In the absence of high-quality data for dermal absorption, default guidance allows for the estimation of dermal absorption based on other relevant available information (mainly water solubility, molecular weight and log Pow) and expert judgement. Dihydrogen hexahydroxyplatinate is reported to have aqueous solubility of <10 mg/L (Gregory, 2014), and therefore may be able to cross the lipid-rich environment of the stratum corneum to a “low to moderate” extent. Guidance on the health risk assessment of metals indicates that considerations based on physico-chemical properties do not apply to these substances (“as inorganic compounds require dissolution involving dissociation to metal cations prior to being able to penetrate skin by diffusive mechanisms”) (ICMM, 2007).

 

Experimental dermal penetration data (human in vitro studies) for a chloroplatinate substance indicated about 5-8% dermal absorption. Therefore, an assumption of 100% uptake seems to be unduly conservative. It is deemed suitably health precautionary to take forward the lower of the two ECHA default values for dermal absorption, 10%, for the safety assessment of dihydrogen hexahydroxyplatinate.

 

Dose descriptor starting point (after route to route extrapolation) = NOAEL*(ABS[oral-rat]/ABS[der-human]) = 1000 mg/kg bw/day*(0.5%/10%) = 50 mg/kg bw/day.

 

Application of the assessment factors (overall AF 75) described above to this corrected dermal NOAEL gives a systemic long-term dermal DNEL for dihydrogen hexahydroxyplatinate of 0.67 mg/kg bw/day, which equates to a platinum exposure of 0.43 mg/kg bw/day.

 

Hazard via dermal route: local effects following long-term or acute exposure

Although hexahydroxyplatinic acid (CAS RN 52438-26-3)3at high concentration demonstrated a mild proliferative response using a conventional Local Lymph Node Assay (LLNA) approach (40% and 80% HHPA in DMF gave a Stimulation Index (SI) of 5.4 and 5.7, respectively), the more sophisticated detailed cytokine fingerprinting assay indicated that it was not a significant skin (or respiratory) sensitiser, demonstrating a cytokine profile similar to that of the recognised non-sensitiser tetraammine platinum dichloride (TPC). While this study was well-conducted and reported, and appears scientifically reliable, it was not conducted according to GLP or OECD Test Guideline 429 (Dearman and Kimber, 2011).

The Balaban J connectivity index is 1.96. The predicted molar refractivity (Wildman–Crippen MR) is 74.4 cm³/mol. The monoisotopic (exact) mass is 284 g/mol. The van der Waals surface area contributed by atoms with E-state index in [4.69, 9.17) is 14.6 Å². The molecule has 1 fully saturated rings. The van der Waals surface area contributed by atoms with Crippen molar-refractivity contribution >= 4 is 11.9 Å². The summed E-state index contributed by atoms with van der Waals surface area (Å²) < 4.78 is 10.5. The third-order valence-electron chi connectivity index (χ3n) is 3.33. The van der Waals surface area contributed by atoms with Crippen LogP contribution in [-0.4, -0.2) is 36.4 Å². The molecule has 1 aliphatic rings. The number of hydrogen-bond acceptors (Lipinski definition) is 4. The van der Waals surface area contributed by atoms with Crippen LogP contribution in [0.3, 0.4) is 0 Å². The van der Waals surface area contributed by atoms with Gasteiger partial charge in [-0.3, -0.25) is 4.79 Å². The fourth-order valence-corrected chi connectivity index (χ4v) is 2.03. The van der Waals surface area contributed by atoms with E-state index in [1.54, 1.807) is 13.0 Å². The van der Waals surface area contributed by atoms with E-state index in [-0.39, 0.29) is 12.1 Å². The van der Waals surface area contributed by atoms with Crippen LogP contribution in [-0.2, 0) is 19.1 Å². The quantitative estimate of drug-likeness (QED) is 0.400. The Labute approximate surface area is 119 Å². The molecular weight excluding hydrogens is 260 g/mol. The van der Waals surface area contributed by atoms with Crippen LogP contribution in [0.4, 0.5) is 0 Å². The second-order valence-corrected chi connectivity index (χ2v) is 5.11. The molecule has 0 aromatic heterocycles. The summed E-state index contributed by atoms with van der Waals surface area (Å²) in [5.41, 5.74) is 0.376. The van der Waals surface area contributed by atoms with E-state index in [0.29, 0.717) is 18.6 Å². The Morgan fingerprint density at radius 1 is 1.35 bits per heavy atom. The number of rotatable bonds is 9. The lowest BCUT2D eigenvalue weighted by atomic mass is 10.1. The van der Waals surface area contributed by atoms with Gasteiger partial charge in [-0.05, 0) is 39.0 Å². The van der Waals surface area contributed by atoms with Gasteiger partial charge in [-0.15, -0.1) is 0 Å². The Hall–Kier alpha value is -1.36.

Two in vitro EPISKIN studies of dihydrogen hexahydroxyplatinate’s skin corrosion/irritation potential have been carried out. 

 

In the first study, conducted according to OECD Test Guideline 431, 20 mg of the solid test material was applied to the surface of a reconstructed human epidermis, followed by 10 μL sodium chloride solution. Exposure lasted 4 hours, after which time the viability of the exposed cells was determined by the MTT assay to be 82% of the negative control cells. As a mean cell viability of ≤35% of the negative control is required for a test substance to be considered corrosive, dihydrogen hexahydroxyplatinate was considered to be non-corrosive to skin (Kiss, 2012a).

 

In a follow-up study, conducted according to OECD Test Guideline 439, 20 mg of the solid test material was applied to the surface of a reconstructed human epidermis immediately following the application of 10 μL distilled water (to ensure good contact with the epidermis). After 15 minutes’ exposure, the cells were washed and incubated in a “maintenance medium” for 42 hours. The viability of the exposed cells was again determined by the MTT assay, with viability reported to be 82% of the negative control cells. As a mean cell viability of ≤50% of the negative control is required for a test substance to be considered irritating, dihydrogen hexahydroxyplatinate was considered to be non-irritant to skin (Kiss, 2012b).

 

The evidence from studies on dihydrogen hexahydroxyplatinate indicates that classification as a skin irritant or skin sensitiser, according to the CLP regulation, is not required.

 

Hazard for the eyes